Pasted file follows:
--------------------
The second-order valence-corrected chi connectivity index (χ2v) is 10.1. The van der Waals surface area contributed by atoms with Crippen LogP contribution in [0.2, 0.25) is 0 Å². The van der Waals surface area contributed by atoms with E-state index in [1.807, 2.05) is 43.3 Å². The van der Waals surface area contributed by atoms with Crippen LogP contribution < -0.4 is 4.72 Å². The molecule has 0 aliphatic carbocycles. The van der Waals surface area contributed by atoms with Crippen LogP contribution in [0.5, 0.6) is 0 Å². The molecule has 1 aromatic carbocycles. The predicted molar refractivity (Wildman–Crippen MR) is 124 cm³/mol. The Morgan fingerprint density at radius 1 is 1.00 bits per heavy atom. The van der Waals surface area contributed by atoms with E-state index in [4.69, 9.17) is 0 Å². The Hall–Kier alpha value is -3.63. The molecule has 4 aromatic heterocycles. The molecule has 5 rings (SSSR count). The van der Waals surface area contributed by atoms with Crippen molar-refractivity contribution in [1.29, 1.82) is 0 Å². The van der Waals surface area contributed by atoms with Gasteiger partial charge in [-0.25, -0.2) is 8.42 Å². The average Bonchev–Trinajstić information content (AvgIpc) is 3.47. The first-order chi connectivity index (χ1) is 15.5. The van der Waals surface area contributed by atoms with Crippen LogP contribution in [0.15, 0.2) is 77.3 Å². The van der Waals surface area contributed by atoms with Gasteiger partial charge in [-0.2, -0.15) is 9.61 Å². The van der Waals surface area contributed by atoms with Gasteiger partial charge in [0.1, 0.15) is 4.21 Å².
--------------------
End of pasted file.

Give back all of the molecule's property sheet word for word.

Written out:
The second-order valence-corrected chi connectivity index (χ2v) is 10.1. The van der Waals surface area contributed by atoms with Crippen LogP contribution in [0.2, 0.25) is 0 Å². The van der Waals surface area contributed by atoms with E-state index in [1.807, 2.05) is 43.3 Å². The van der Waals surface area contributed by atoms with Crippen LogP contribution < -0.4 is 4.72 Å². The molecule has 0 aliphatic carbocycles. The van der Waals surface area contributed by atoms with Crippen LogP contribution in [0.5, 0.6) is 0 Å². The molecule has 1 aromatic carbocycles. The predicted molar refractivity (Wildman–Crippen MR) is 124 cm³/mol. The Morgan fingerprint density at radius 1 is 1.00 bits per heavy atom. The van der Waals surface area contributed by atoms with E-state index in [4.69, 9.17) is 0 Å². The Hall–Kier alpha value is -3.63. The molecule has 4 aromatic heterocycles. The molecule has 5 rings (SSSR count). The van der Waals surface area contributed by atoms with Crippen molar-refractivity contribution in [1.29, 1.82) is 0 Å². The van der Waals surface area contributed by atoms with Gasteiger partial charge in [-0.25, -0.2) is 8.42 Å². The average Bonchev–Trinajstić information content (AvgIpc) is 3.47. The first-order chi connectivity index (χ1) is 15.5. The van der Waals surface area contributed by atoms with Crippen LogP contribution in [0.15, 0.2) is 77.3 Å². The van der Waals surface area contributed by atoms with Gasteiger partial charge in [-0.2, -0.15) is 9.61 Å². The van der Waals surface area contributed by atoms with Gasteiger partial charge in [0.1, 0.15) is 4.21 Å².